Angus also wrote about climate change at the end of our trip. One of the major problems I would like to tackle is … climate change. The reason I chose this one is that I want my children and my grandchildren to grow up on a planet with me (like not Mars). And I don’t want to die.

And Leah expressed similar desires with a sense of humor.  Why does she consider becoming a marine biologist? I want to study the ocean so we can be prepared when the sea animals rise up.

Students found every visit at UVA inspiring. They took amazing, detailed notes and asked great questions.  And they came away eager for college and the educations they might get there. Not only did the scientists, engineer, and entrepreneurs inspire them, but meeting two fellow New Yorkers, undergraduates at the University of Virginia, taught them about the very long history and other features of the school.

If you’re inspired by this story, you might be wondering “How can I help bring experiences like this to students across the United States?”  Your support of Math4Science helps us grow our online pool of scientists, technologists, engineers, and mathematicians. It helps us create worksheets that connect STEM professionals’ work to the math students learn in class … and to offer the worksheets free of charge to teachers everywhere. And it makes trips like this possible. Donate here.

There are other ways of helping! Connect us with people working in STEM. Talk with administrators and math and science teachers at the schools you care about. Have them reach out to us to find out how we can create Math4Science experiences for their students. And if you know funders/philanthropists interested in improving K-12 math education and promoting interest in STEM (and STEAM = STEM + the Arts!), please connect us with them.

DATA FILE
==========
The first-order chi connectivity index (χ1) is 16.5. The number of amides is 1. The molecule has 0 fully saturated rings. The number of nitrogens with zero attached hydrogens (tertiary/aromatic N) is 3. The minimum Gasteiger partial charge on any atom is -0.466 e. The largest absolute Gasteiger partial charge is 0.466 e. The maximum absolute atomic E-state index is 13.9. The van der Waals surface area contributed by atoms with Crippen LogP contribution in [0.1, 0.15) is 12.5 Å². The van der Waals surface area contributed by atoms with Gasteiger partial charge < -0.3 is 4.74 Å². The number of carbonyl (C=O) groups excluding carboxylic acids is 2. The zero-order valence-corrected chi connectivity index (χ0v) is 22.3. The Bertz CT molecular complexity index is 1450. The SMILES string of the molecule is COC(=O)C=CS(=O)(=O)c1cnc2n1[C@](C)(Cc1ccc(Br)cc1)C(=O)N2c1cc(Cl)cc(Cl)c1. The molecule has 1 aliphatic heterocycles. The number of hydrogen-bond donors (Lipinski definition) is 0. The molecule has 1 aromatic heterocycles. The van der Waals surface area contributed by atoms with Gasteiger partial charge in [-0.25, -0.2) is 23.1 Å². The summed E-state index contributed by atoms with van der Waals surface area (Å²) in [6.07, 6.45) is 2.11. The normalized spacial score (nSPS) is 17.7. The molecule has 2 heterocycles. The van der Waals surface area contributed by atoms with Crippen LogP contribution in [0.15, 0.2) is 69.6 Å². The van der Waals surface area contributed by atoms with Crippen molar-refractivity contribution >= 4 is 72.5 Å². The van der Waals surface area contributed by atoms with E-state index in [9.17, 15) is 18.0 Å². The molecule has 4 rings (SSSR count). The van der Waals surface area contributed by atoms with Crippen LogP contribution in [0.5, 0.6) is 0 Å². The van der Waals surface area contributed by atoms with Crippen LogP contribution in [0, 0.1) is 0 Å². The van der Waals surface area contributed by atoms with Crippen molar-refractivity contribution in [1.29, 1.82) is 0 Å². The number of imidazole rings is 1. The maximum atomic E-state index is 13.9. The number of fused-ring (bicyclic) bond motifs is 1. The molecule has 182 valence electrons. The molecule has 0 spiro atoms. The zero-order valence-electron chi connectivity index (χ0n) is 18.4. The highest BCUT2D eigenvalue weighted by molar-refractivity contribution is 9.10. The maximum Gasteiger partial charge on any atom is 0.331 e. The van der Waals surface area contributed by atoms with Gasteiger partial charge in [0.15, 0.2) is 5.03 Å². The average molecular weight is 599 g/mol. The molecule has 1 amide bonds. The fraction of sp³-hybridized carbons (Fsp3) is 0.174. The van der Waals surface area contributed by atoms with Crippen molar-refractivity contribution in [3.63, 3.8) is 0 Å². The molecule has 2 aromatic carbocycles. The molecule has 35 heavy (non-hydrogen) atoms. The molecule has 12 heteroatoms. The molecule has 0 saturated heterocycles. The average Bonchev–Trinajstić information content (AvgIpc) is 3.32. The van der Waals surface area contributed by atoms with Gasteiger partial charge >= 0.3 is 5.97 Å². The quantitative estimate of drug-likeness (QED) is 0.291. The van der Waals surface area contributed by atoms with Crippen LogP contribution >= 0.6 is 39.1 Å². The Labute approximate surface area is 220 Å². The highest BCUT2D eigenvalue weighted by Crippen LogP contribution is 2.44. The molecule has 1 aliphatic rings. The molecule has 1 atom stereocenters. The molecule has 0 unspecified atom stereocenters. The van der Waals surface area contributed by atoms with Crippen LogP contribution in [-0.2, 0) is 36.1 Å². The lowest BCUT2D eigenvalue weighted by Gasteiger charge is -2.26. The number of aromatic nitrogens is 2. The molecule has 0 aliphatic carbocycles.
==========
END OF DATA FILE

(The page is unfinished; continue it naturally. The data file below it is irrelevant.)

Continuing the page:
Speaking of STEAM, Naya wrote in her trip packet: I don’t know if I ever really considered math or science work before this class. I’ve never been a high performer in math so I never thought I could have that career. On the way home, she and also Mason wrote that they are interested in combining engineering with art. Mason read about Artist-with-a-STEM-Degree David Goldes on the Math4Science website during the train ride back to NYC. (He doesn’t use a lot of color, but fire, electricity, and other stuff. It’s super cool how he applies what he learned in his life about science to art!). This dude has inspired me to apply myself in science and math more even if just to improve my possible mediums and artworks.

We’ll give Grace the last word, in a video we recorded at the Charlottesville train station, shortly before heading back to New York City:

Watch the impact meeting scientists can have on students: